Google’s Chrome Won’t Hurt IE – Only FireFox

WARNING: This post was originally published in 2008 and hasn't been updated since.
The tips, techniques and technology explained here may be outdated. If you spot any errors, please let me know in the comments so I can adjust the article. Thanks!

According to a post on, it seems Google is ready to release its new browser to the world, by setting it as a default browser on new computers.

Google, meanwhile, is exploring its distribution options and examining the various ways it might improve its market share. "We will probably do distribution deals,” Pinchai told The Times. "We could work with an OEM (Original Equipment Manufacturer) and have them ship computers with Chrome preinstalled."

By preinstalling the browser on new computers, you'll reach a relativily small percentage of internet users out there. It might replace IE for some users, but those who are scared of changes (and that's just about every PC user with little or no knowledge of IT) will return to Internet Explorer -- their safehaven, the software they know and have used for several years. It's proven to work -- why would they switch to something else?

Those people that use FireFox (a 20% marketshare at the moment), have made the step from Internet Explorer to try the new browser. They are the ones that _do_ like change, so they switched. That 20% marketshare is probably the only share that'll considder using Google's Chrome. 

By further promoting it, the Chrome browser will only steal marketshare of the "alternative" browsers -- FireFox, Safari, Opera, ... -- not the mainstream Internet Explorer users causing more diversity.

Since the launch of IE3 in 1996 to today, Microsoft has never had to compete for browser share against a company as large and powerful as itself. Once Chrome launches, that's going to change; Google has the money and the expertise to match Microsoft dollar-for-dollar and feature-for-feature. If both companies stay on track, 2009 may be the year we finally test John Curran's hypothesis, both in the UK and around the world.

I'm curious to see how that will go. If spending money only means getting the browser preinstalled, then the war will still be won by IE. If it means tearing down IE's reputation through public ads, commercials and likes -- to get to the "common" man, who's afraid of change -- it might tilt the other way around.

If I look at my immediate surroundings, those users that still used Internet Explorer a few months ago, are using it now. Those that had FireFox/Safari/Opera, made the switch to Chrome.

I was ones a FireFox user. I switched to Chrome.

2 comments on “Google’s Chrome Won’t Hurt IE – Only FireFox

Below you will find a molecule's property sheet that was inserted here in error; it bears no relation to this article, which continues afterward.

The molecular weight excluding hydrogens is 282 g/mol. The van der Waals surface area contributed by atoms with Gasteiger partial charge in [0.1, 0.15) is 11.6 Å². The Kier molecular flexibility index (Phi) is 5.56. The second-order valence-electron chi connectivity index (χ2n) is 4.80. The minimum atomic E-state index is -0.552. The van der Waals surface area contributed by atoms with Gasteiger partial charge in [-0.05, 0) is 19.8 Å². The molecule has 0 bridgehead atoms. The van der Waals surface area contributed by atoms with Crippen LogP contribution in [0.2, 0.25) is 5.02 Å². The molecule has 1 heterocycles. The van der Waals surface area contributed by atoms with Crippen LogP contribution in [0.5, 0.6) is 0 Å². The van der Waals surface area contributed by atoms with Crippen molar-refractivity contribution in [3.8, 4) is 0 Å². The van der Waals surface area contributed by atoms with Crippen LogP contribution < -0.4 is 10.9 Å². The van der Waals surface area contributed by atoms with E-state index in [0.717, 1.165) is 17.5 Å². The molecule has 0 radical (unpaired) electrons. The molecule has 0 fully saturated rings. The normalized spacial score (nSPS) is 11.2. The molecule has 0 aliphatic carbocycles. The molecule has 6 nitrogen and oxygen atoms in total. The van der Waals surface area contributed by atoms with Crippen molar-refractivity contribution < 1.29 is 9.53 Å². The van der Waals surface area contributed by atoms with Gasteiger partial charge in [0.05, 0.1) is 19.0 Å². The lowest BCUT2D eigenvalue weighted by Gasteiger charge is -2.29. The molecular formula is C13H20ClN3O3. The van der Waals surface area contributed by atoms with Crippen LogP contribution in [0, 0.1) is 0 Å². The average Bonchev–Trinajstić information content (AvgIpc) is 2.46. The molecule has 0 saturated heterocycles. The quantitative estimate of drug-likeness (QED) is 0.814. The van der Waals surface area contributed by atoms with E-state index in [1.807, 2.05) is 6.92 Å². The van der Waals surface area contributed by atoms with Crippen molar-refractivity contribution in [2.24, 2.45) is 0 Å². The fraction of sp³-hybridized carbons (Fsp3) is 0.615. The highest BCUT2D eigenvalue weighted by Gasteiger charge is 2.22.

1. Adam says:

    I do not agree with you. I think that adding more standards compliant browsers to the playing field is good for everyone. I think that there are a lot of people who are too scared to download a browser (god knows why) but if there is a new icon on their desktop labeled ‘Internet’ then people will start using it.

    This will only affect people who don’t know about browsers or never thought about changing it or who have no interest in changing it.

  2. Matti says:

    I agree that we need more standard compliant browsers, but that’s besides the point. People are used to IE, and have been for several years – because it works for them. Because most sites make sure to have it work correctly in IE (who would just ditch a 70% marketshare browser?) – even though they don’t respect any RFC’s.

    I’d love to see more people use FireFox or Chrome, but I doubt it will happen soon.

Leave a Reply

Your email address will not be published. Required fields are marked *



You may use these HTML tags and attributes: <a href="" title=""> <abbr title=""> <acronym title=""> <b> <blockquote cite=""> <cite> <code> <del datetime=""> <em> <i> <q cite=""> <strike> <strong>


Why ads?

I'm glad you made it to this blogpost. I hope it helps solve your problem. So why then do I show ads on the site? Writing content, testing it and making sure the layout isn't totally b0rked takes time. A lot of time. The ads are a way to pay back a small portion of that time.

And as you know running a site costs (a bit of) money: the domain name, webhosting, time spent writing and updating content, ... So if you like the content of this blog, consider disabling your AdBlocker for this domain. Thanks!

Recent posts

Looking for help?

Tired of fixing all these tech-problems yourself? We've got an excellent team at Nucleus, a top-class Belgian hosting provider, that can help you.

Discover our Managed Hosting, where skilled engineers manage your servers and keep them up-to-date, so you can focus on your core business. We use a variety of Configuration Management Systems such as Puppet to make sure every config is reviewed, unit-tested and guaranteed to be working.

Want to get in touch? Find me as @mattiasgeniar on Twitter or via the contact-page on this blog.